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Last updated January 1, 2014

Why not me?

A realistic look at the complexities in the disability system.

Joshua W. Potter, Esq. Fibromyalgia AWARE, Sept-Dec 2002

One of the most frustrating aspects of the disability programs, bar non, is the apparent unevenness in the award of benefits. This applies not merely to the amount of benefit but also to whether disability has even been granted. A common refrain among those enmeshed in the process is, I know someone who got disability and they aren't half as sick as I am." Sadly, the "truth" is in the eyes of the individuals who reach the simple--pay this one, deny that one--decisions. If it were possible to create two identical fibromyalgia claimants and to have two people provide identical truthful testimony, it is likely that one would win and one would lose. Why? Because two claims are never really exactly the same. The person with a superficial medical chart will fail. Consider also that judges, claims managers, even attorneys are people too...subject to the stresses of their jobs and their personal lives. Judges can make mistakes. However, unless a particular judge a]ways denies a type of claim or openly declares that the condition doesn't exist, the playing field is somewhat level and somewhat predictable. The completeness of the medical chart often determines the outcome.

Comparison of one case to another is a form of "disability profiling" by patients or doctors that often fosters a deep hostility in the patient that can permeate an entire case. No one is ever made whole, the money is never enough, and recognition of the condition is always too late, too little, and too insincere. No one can measure or feel your pain or fatigue. Were there a simple solution it would follow right here. As there is not an easy answer, it is paramount that you not allow yourself to be slowly consumed by the process. Hostility must e subordinated to rational thought. Anger must be replaced with bemusement and frustration with a knowing calculation.

The most fundamental level of any disability claim is the medical record. Your first interface with the health care system is the foundation upon which your case is built. Individuals who approach their physician and his staff with hostility, frustration, and anger can irreparably harm their entire case. It is important to keep things in perspective and to be more than polite.

A disability claim may start to unravel before you even see the doctor. The nurse who first touches your chart creates unchallengeable information that can be helpful, neutral, or hurtful. Once written, it exists and cannot be explained away. Being pleasant fosters the respect and interest necessary for someone to be willing to take the time to craft a complete medical chart. Fibromyalgia is a clinical condition which is symptom driven. The chart is technically if it recites the person "complains of fibromyalgia." However, no one has ever been granted disability because they have the label of fibromyalgia. Many have been granted disability because of their constellation of symptoms such as pain, fatigue, irritable bowel, and headaches. The only way to ensure a proper foundation for your case is to establish relationships with your medical professionals that are not hostile.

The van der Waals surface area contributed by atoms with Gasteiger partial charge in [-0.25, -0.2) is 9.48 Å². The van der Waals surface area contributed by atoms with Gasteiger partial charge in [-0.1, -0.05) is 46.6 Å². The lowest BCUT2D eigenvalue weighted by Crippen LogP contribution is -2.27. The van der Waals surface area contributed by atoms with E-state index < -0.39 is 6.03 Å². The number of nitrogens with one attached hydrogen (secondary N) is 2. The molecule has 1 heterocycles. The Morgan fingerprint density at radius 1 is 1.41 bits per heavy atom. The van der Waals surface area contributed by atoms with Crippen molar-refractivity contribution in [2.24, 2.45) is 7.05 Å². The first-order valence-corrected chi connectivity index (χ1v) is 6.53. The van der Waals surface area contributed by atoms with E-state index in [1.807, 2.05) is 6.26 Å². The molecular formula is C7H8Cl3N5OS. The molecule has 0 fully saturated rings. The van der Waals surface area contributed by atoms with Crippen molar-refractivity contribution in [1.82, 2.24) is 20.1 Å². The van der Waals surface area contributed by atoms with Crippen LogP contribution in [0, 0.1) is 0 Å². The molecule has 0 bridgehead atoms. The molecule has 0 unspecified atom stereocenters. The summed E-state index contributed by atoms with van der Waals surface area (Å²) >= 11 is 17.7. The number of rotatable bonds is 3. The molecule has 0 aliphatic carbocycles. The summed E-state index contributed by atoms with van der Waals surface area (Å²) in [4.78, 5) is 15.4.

If decorum is important with the doctor's staff, imagine how much more important it is to the physician. The fact that doctors have very limited time to spend with each patient is a consequence of our health care delivery system. The patient's responsibility is to be concise, organized and complete. Try to focus on the heart of problem with brief information about the symptoms. Above all, appreciate that a nastiness simmering under the surface will not be disguised, and jibes couched in witty repartee will case a pall over the entire relationship. A sincere pleasant patient is more likely to be successful in receiving a few extra lines of charting from the physician. An organized, undemanding patient may be able to ask the physician to pull the chart and dictate the report after hours.

If it becomes necessary to embark on a quest for disability, the record created as a result of this silent, subtle relationship between staff, doctor and patient can make the difference between seemingly identical cases.




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